10. well the chicken is marinating. i hope you can tell by looking at it just how much of an expert i am in skinning chickens... i cannot tell you how good this already smells--i was ready to eat it raw. and by the time i was done rubbing the spice-paste on my hands looked like i'd just got done with a day of holi festivities (the hindu festival of color--perhaps the most joyous of all indian festivals, strange given the gory mythological story behind it). by the way, some of you may remember that when i described my roast croaker last night i said that while i had "improvized" the dish myself it doubtless resembled already extant malayali and goan dishes. as it turns out this chicken pot-roast preparation is very similar--almost exactly the same paste: mine also has amchur and black-pepper, and i used garam masala powder instead of ground cloves and cinnamon; i rubbed my spice-paste onto fish and put it in an oven; this one goes on a chicken that cooks in a pot. other than that they're identical. well, maybe first cousins. goes to show that you can reinvent the wheel, and that sometimes there can be more satisfaction in "inventing" something that you later discover is a classic, than in really inventing something new.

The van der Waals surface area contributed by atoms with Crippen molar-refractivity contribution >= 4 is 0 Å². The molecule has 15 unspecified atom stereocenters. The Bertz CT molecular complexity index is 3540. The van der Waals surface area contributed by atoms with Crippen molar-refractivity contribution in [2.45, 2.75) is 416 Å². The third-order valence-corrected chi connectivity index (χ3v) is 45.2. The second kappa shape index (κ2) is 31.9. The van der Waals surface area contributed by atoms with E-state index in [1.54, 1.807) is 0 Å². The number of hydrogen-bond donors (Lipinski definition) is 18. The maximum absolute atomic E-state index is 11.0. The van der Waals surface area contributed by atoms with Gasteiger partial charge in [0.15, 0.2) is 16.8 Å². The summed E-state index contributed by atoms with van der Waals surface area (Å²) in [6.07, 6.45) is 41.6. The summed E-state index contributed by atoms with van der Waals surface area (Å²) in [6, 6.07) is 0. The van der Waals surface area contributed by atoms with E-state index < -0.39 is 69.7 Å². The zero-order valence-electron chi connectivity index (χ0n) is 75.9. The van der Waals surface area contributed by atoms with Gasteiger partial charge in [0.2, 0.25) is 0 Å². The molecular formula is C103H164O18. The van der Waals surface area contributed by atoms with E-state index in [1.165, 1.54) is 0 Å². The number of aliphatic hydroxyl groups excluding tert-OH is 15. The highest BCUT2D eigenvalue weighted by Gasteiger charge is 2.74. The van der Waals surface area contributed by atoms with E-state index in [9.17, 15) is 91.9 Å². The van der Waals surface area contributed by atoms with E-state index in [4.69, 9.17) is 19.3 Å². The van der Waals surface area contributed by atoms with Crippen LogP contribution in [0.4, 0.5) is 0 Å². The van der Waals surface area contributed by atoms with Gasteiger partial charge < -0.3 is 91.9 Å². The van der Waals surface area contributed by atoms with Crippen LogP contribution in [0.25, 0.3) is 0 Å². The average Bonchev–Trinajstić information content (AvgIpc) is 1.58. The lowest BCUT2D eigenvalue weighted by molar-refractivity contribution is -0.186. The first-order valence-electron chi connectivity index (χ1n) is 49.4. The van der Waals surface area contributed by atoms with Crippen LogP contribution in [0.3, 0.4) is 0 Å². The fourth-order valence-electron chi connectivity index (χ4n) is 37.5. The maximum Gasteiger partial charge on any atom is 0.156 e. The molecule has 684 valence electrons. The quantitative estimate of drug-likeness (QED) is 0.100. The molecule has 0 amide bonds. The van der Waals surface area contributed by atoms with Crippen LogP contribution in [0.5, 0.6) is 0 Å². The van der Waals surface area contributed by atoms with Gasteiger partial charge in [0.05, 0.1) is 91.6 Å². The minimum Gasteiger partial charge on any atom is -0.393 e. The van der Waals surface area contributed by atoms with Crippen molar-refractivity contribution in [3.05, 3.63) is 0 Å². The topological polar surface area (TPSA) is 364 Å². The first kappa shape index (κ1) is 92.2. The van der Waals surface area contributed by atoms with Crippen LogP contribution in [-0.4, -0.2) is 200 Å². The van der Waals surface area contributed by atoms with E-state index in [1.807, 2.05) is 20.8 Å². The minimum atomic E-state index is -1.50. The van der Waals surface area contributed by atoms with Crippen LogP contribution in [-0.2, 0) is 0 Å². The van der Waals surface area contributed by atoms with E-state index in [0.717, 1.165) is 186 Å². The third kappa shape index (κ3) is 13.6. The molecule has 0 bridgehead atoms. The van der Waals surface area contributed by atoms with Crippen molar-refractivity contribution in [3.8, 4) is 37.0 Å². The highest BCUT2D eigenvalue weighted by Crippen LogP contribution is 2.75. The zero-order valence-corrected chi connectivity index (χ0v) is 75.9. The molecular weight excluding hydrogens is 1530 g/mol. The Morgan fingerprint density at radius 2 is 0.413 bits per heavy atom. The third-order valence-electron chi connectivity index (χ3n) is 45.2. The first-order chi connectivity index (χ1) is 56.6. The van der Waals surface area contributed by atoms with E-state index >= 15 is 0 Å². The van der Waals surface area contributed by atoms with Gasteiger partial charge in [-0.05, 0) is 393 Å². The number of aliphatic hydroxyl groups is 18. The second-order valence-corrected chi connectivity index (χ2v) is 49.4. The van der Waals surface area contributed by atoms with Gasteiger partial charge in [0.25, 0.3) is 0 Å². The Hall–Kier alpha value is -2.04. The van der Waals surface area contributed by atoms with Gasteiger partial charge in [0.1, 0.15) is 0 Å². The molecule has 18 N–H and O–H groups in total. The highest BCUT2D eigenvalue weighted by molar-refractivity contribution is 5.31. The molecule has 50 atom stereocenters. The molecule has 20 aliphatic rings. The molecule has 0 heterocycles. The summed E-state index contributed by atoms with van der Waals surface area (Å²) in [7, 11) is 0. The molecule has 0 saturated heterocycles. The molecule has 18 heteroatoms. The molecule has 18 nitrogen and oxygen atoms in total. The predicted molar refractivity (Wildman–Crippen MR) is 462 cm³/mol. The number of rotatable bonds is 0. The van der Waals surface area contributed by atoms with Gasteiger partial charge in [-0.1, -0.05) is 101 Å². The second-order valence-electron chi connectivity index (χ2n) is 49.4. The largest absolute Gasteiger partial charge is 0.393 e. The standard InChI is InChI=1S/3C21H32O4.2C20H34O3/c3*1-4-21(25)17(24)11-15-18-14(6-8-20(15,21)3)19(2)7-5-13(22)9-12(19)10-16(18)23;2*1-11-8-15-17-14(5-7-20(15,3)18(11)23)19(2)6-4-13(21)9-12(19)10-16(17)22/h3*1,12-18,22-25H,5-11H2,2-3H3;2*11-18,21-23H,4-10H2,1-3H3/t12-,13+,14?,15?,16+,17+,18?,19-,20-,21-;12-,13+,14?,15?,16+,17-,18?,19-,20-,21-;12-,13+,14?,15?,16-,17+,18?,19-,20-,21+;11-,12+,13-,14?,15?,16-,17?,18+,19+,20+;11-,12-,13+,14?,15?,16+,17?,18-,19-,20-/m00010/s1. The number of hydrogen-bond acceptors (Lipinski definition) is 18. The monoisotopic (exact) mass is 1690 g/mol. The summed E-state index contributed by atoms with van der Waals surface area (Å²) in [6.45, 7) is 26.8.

11. nullomodo, for $10,000 in india we could both eat like royalty. of course, if you wouldn't want me as a travel companion (even in fantasy land where $10,000 is being distributed) i can hook you up with many people who will happily guide you should you ever actually go to india. in fact, episure will be highly offended if you go to bangalore and don't let him create an itinerary and even cook for you (and after that meal a lot of others might not seem as good).
  12. the votes are in and here's what they say: 3 clear votes each for options 2 and 3. 1 vote for option 1 (thank you ludja). the tie-breaker for 2 and 3 will be gingerly's post, which is either merely an endorsement or a vote in itself. i'll go with the latter--so the easter chicken roast it is! must go clean, skin and marinate bird now.
  13. i like your analogies. i don't by any means mean to slight the "opera"--i love that food too when i can afford it or when someone else pays. and a good part of my dream food-fund would be spent at some of the top restaurants in delhi and bombay. i wish i could have actually been in delhi for half of this blog--could have shown people not just the fancy and non-fancy restaurants but also my mother and aunts' cooking. wait, i already did that with the trip photos from january--linked to here and related discussion of some of the home food here . and forgive me if i don't get around to answering your very good question from yesterday: the answer is probably already distributed somewhere in all the longer, more boring posts i've already made on the blog, and i don't know that anyone, including me, wants to read any more of that.